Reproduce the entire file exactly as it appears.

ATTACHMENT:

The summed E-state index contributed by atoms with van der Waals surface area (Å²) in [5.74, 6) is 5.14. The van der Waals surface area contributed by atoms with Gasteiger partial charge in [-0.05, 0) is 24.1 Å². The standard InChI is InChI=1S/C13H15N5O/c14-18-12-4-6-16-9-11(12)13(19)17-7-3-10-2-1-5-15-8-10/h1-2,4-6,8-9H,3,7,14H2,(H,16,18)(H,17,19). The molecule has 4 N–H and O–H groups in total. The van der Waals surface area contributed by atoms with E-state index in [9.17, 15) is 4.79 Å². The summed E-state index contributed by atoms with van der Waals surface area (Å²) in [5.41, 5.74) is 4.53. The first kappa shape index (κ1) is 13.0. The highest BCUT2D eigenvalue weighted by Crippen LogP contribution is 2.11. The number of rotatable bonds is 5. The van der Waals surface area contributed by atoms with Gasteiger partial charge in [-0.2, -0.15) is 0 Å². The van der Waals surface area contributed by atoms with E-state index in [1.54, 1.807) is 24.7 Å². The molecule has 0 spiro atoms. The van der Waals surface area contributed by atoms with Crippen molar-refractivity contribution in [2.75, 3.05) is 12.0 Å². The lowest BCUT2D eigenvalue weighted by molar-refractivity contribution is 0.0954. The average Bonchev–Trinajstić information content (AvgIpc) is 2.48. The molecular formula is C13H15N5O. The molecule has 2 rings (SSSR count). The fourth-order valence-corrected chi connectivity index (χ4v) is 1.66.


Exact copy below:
The summed E-state index contributed by atoms with van der Waals surface area (Å²) in [5.74, 6) is 5.14. The van der Waals surface area contributed by atoms with Gasteiger partial charge in [-0.05, 0) is 24.1 Å². The standard InChI is InChI=1S/C13H15N5O/c14-18-12-4-6-16-9-11(12)13(19)17-7-3-10-2-1-5-15-8-10/h1-2,4-6,8-9H,3,7,14H2,(H,16,18)(H,17,19). The molecule has 4 N–H and O–H groups in total. The van der Waals surface area contributed by atoms with E-state index in [9.17, 15) is 4.79 Å². The summed E-state index contributed by atoms with van der Waals surface area (Å²) in [5.41, 5.74) is 4.53. The first kappa shape index (κ1) is 13.0. The highest BCUT2D eigenvalue weighted by Crippen LogP contribution is 2.11. The number of rotatable bonds is 5. The van der Waals surface area contributed by atoms with Gasteiger partial charge in [-0.2, -0.15) is 0 Å². The van der Waals surface area contributed by atoms with E-state index in [1.54, 1.807) is 24.7 Å². The molecule has 0 spiro atoms. The van der Waals surface area contributed by atoms with Crippen molar-refractivity contribution in [2.75, 3.05) is 12.0 Å². The lowest BCUT2D eigenvalue weighted by molar-refractivity contribution is 0.0954. The average Bonchev–Trinajstić information content (AvgIpc) is 2.48. The molecular formula is C13H15N5O. The molecule has 2 rings (SSSR count). The fourth-order valence-corrected chi connectivity index (χ4v) is 1.66.